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Wot I Think: King's Quest Ch. 1 - A Knight To Remember

I wish I could forget

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Oh wow.

I really had no idea what to expect of the return of King’s Quest [official site]. The original series were mostly terrible, twee and poorly constructed adventure games, but it had its moments, and certainly found its place in nostalgia. The news of its return after a few abortive efforts seemed like it could bode well, especially with The Odd Gentlemen (PB Winterbottom) behind the wheel. Trailers were confusing, not making it clear if it was an adventure game, platformer, third-person somethinger. But I waited to see. Here’s wot I think:

And wow.

I am struggling to remember a game with a worse first hour.

With no introduction, no explanation, not even a title screen, you’re playing some guy in a stupid hat, standing on a pathway sealed by thorns in every direction but one (how did he get there?). Immediately it becomes apparent the game was built for a controller (and far more likely, a touch screen), the WASD movement confused with pressing Space to interact, Tab for your inventory, and the mouse not involved at all. The only thing you can do at this point is approach a well, and wind down the rope using a handle. By pressing Space/A. Then climb down the rope. By pressing Space/A. Then at the bottom, the prompt to press A appears again, and apparently it’s to look at some gold on the ground beneath you. Walk to a mattress against the wall and press A when prompted, and whoever you are moves it aside. Christopher Lloyd mumbles a couple of sentences about how he remembers that he was looking for something, as if he’d lost his keys while in the recording booth, and then you have to pick between two identical wooden wheels to open a door. By pressing A. Pick the “wrong” one and you instantly die.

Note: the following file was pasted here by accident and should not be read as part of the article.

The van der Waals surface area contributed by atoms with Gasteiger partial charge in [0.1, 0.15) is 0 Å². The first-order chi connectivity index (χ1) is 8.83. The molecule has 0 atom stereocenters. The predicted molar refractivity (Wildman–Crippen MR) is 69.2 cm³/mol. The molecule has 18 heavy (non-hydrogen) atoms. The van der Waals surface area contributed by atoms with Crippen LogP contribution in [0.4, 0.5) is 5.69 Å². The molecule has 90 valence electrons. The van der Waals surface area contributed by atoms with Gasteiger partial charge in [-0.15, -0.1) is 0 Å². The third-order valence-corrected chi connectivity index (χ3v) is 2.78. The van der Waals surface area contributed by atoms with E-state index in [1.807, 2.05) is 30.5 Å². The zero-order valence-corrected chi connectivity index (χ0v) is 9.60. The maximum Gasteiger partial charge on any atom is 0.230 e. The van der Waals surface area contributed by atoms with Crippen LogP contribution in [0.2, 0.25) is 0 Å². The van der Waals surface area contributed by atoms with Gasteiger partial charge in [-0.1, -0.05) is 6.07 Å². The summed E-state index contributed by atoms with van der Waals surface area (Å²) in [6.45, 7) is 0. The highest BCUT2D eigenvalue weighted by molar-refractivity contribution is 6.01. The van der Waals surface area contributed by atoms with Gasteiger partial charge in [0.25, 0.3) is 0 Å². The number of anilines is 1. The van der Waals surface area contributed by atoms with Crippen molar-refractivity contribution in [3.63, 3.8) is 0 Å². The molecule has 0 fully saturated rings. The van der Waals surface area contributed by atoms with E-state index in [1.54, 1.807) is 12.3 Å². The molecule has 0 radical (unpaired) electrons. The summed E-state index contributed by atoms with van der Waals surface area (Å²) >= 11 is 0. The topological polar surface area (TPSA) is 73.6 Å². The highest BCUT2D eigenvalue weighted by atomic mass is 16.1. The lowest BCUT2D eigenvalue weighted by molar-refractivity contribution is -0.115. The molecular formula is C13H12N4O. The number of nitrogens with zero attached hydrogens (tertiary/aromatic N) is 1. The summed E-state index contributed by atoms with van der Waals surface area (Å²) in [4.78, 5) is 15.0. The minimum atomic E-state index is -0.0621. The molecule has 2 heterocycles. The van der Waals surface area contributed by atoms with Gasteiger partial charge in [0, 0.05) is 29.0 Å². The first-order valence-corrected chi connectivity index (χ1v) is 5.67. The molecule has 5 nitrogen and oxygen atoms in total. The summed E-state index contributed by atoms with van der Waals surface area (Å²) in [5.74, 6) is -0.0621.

Through the door and you have to run down a grey cave corridor while Lloyd tells an unseen little girl about how he ran down a corridor, and then your movement is slowed down as you walk across a precarious rope bridge. A rope bridge you can’t fall off.